So yeah. My swim was below average: 49:30. I know I can go faster. T1: 2:46. Not too shabby. But the good news is I expended almost no real effort getting to that point based upon my average heartrate. And unlike the swimmer kids, I have the advantage in T1: As soon as the swim is over I know I am going to finish. I know that Carmen Tequilo, she is waiting. Carmen longs to ride. And I, . . . I yearn to once again embrace and caress her while I slide myself into . . . .
Wait. What were we talking about?
Because my buddy Bolder is wandering around his pad murmuring, "homage," I will stick with Bolder's patented format.
My goal in this outing was to do a well-paced ride that would allow me to run even splits without walking. I did this, notwithstanding some very challenging conditions. The bike split was only 3:21:50, not flashy, but I only needed an average heartrate of 130 to get that done. That's almost like napping, Tac Boy. I was essentially the same bike split as Buffalo Springs at my peak last year, but this time instead of being cooked where I could not run, I was fresh off the bike. I love it when a plan comes together.
About 28 miles of the two loop course were ridden into the teeth of a 20+ mph coastal wind. This was very very hard, and likely would have cooked me in the past, but thanks in part to the Simply Stu podcast on mental training, I kept my head, hunkered down, and got it done without being impatient, and staying focused in the moment. .
I took the headwind straight in the face. Others? Not so much.
Up to this point, I did not quite understand all the hubub about drafting, but there is nothing like pulling yourself into a wind that threatenes to knock you off your bike to make you resent those who don't.
I got passed on the bike by some faster, stronger cyclists. I also got passed by some cheaters who were blatently sucking wheels and moving in packs, gaining at least a 20% advantage in the process. I'm not talking about drifting in and out of a 3 bike length draft zone. I'm talking about moving in a pack of six riders, two abreast, two feet from back wheel to front wheel, for miles at a time. If I had cut the course by 20%, I would be disqualified for cheating. These people should have been disqualified as well.
So, I asked myself the question: WWBD? No, not "what would Benny do?" " By the Book Ben," Ironman veteran, would have issued a gentlemanly reminder to his fellow competitors. I was thinking more along the lines of "what would Bolder do?"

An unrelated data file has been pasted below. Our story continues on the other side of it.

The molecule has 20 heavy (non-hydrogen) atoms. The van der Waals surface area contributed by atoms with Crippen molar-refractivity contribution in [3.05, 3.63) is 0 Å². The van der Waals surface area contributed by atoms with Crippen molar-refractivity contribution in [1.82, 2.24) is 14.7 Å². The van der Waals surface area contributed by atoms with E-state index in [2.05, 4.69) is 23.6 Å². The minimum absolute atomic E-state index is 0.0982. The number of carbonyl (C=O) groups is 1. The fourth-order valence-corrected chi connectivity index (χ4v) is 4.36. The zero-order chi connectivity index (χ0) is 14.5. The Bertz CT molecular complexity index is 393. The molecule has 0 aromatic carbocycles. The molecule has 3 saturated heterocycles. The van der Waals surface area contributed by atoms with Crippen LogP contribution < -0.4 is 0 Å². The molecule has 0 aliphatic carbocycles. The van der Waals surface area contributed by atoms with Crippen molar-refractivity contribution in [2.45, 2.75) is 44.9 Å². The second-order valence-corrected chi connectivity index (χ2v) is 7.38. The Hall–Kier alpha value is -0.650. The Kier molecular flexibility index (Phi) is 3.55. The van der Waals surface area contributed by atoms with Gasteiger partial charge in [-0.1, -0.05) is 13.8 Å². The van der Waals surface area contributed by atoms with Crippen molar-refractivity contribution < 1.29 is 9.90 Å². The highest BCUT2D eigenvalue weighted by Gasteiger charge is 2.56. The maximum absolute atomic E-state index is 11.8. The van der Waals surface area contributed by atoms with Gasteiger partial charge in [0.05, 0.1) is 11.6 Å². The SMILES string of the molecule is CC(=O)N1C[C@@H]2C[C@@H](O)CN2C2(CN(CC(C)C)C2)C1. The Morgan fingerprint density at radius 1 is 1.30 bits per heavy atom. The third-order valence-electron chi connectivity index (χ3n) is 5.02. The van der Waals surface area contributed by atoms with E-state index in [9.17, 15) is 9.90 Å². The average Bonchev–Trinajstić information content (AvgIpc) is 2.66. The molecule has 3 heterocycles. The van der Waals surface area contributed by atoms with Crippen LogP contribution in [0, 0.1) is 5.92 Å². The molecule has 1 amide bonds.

"NICE PACELINE, F*CKING CHEATERS!"
Did I say that out loud? I can neither confirm nor deny.
If I did, no one heard me. The howling wind was too loud.
THE REALLY REALLY GOOD
The bike course was two 28 mile out and backs. I felt even stronger on the second trip. All this base training must be working. I had plenty in the tank so I started gobbling up the riders in front of me, even while clawing into the wind. I looked at people's ages, marked on their calves, as I passed, and thought to myself, "Dude, you're 27!!! You just got dropped by a 40 year old married guy!"
Of course, at one point a woman with "Air Force Cycling" on the back of her . . . of her . . . her cycling kit passed me. But I did not mind so much. Riding behind her draft zone made me feel . . . patriotic.
I'm a red blooded American man, that way.
Hey, not that kind of patriotic, and anyway, I passed her back after awhile, gave her the "Go Air Force!" got a big smile in return, and dropped her permanently. (Of course, there was the Navy tri-team guy who smoked me like I was a banana republic).
The best was at the turn for home, 20 mph wind at my back, I knew that I needed to hold nothing back. I hit 27 mph on the flats and was able to gain on and gobble up riders I saw two and three miles down the road. As I roared past, I'd give out a "Go Team" for the TNT riders or "Houston Racing!" to a couple of my tri-club team mates.
Sustained speeds of 27 miles per hour!!!
As a grownup, have you ever "WOOOOOOHOOOOOOO-ed" in broad daylight while riding a bike?
I have. It was like being nine again. Let's go play in the tree fort.